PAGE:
DIY Eyeglass Case

DIY Eyeglass Case

6th Jan 2022

I like to wear my sunglasses whenever I am outside, and it seems I am always searching for them in the car. Since I love all things fabric, I decided to sew a glasses case that would be bright and colorful and easy to find in my purse or car. I found two interesting patterns, this pattern from Baby Lock Sewing is a fun one to use scraps and if you like to fussy cut your fabric this Tea Rose Home pattern is perfect. Both are beginner friendly and easy to make from scraps. These are quick and easy to make in time for Valentine’s Day just add some sweet treats in the pocket and they are ready to share.

Materials Needed for Tea Rose Home Pattern:

  • Outer fabric 8”x9” piece. Mid Forest from Henry Glass Fabrics

  • Lining fabric 8”x9”

  • Pellon 809 Fusible interfacing 

  • Coordinating Aurifil Thread from Chroma Membership

To get started download and print the template. I printed mine on tracing paper so that I could easily see the fabric design to fussy cut. 

This is a good time to add some embroidery to personalize the design as shown in the first picture. Cut the fabric pieces and fuse the interfacing to the wrong side of the outer fabric. Line up the three pieces right sides together and sew a ¼” seam starting on the bottom edge sewing all the way around leaving an opening for turning.

Trim the outer corners and cut a wide shallow “V” shape out of the inside corners to reduce the seam allowance to help it lay flat. Take care not to cut into your stitching. 

Turn right sides out and carefully push out the corners. Press, aligning the edges equally along the seam so the lining doesn’t show on the front. Press the opening edges under ¼”. Topstitch ⅛ from the top edges with a longer stitch length. Next, fold in half lengthwise aligning the edges and carefully press. It may be helpful to pin or clip to keep it in alignment as you topstitich ⅛” from the edge around the sides and bottom edges. This will close the opening left for turning.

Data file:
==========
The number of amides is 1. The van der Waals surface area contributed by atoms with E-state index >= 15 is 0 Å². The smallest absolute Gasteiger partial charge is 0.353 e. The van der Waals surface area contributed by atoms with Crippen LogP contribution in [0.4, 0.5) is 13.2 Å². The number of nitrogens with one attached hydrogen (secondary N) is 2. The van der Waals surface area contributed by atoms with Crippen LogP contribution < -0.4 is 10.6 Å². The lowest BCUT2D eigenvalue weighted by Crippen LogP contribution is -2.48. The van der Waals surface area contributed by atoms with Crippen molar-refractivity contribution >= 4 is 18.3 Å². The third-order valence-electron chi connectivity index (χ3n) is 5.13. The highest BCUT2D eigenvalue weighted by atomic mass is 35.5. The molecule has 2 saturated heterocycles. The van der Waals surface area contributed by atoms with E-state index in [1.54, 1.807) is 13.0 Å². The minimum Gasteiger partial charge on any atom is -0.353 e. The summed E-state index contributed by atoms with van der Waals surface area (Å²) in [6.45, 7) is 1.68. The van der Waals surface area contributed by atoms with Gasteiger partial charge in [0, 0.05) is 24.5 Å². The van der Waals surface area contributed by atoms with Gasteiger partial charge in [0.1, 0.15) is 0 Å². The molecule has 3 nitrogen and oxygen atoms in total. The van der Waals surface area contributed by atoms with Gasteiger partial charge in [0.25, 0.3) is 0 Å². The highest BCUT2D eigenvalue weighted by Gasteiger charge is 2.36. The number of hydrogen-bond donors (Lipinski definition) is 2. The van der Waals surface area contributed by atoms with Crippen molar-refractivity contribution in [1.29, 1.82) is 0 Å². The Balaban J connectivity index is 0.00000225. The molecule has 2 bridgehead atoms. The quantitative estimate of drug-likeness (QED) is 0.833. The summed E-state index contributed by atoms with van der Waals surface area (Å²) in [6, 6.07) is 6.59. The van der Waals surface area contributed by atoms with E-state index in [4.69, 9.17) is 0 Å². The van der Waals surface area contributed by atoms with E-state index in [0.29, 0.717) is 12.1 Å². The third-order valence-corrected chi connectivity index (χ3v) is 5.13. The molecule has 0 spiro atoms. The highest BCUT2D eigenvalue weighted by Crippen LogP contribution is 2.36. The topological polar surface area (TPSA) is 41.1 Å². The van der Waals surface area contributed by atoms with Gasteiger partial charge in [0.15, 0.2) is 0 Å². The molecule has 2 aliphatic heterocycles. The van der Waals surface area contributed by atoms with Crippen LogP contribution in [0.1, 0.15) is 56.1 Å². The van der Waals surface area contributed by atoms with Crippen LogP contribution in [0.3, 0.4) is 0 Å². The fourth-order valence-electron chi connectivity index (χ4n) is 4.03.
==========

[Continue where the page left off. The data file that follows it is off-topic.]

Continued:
Give it a final press and you are finished! This was so fun and easy to make!

Quilted Case Materials Needed:

  • Six pieces of scraps 1 ½” x 8” subcut to 4” long from Snippetbag

  • One outer piece 4 x 7 ½”

  • Two lining fabric pieces 4” x 7½” long

  • Two batting scraps 4 x 7½” long

  • Coordinating Aurifil Thread

You can watch a You Tube tutorial from Patty Young to explain all the steps in detail.

First mark a line lengthwise down the middle of the batting. Take two matching strips of fabric and sew ¼” seam with the short side of one lined up on the long side of the second piece.

Press the seam open. You may want to set up a portable ironing station near the sewing machine because you will follow the same process each time you sew a seam. Now place this ‘V’ shape centered on the line at one end of the batting. You may want to pin in place to get started. Next add your next strip of fabric with the corner lined up on the drawn line and sew in place through the fabric and batting.

Open the piece of fabric and press. Align the matching strip on the left side and sew in place. Open and press.

Continue the process till you get to the end of the batting. It should take six strips to fill the batting piece. Using a clear ruler, trim the excess fabric along the batting.

Next take the back outer piece together with the batting piece and quilt some angled lines about an inch apart. Align the front and back pieces with right sides together and sew around the sides and bottom with a ¼” seam allowance. Trim the corners and turn the right sides out. Do the same with the lining piece but leave a 2’ opening on the side seam to turn. Take the outer piece and push inside the lining piece you just sewed with the right sides together. Line up the side seams at the top and slowly sew around the top edge of the case. Here is what it looks like at this point with the wrong side of the lining on the outside ready to turn through the opening in the lining side seam.

Turn right sides out and topstitch the opening in the lining closed.

Push the lining inside the case and give it a final press. I added topstitching along the top edge to give it a finished look. It may be tricky to sew through so many layers, take it slow and lengthen your stitch using a matching thread.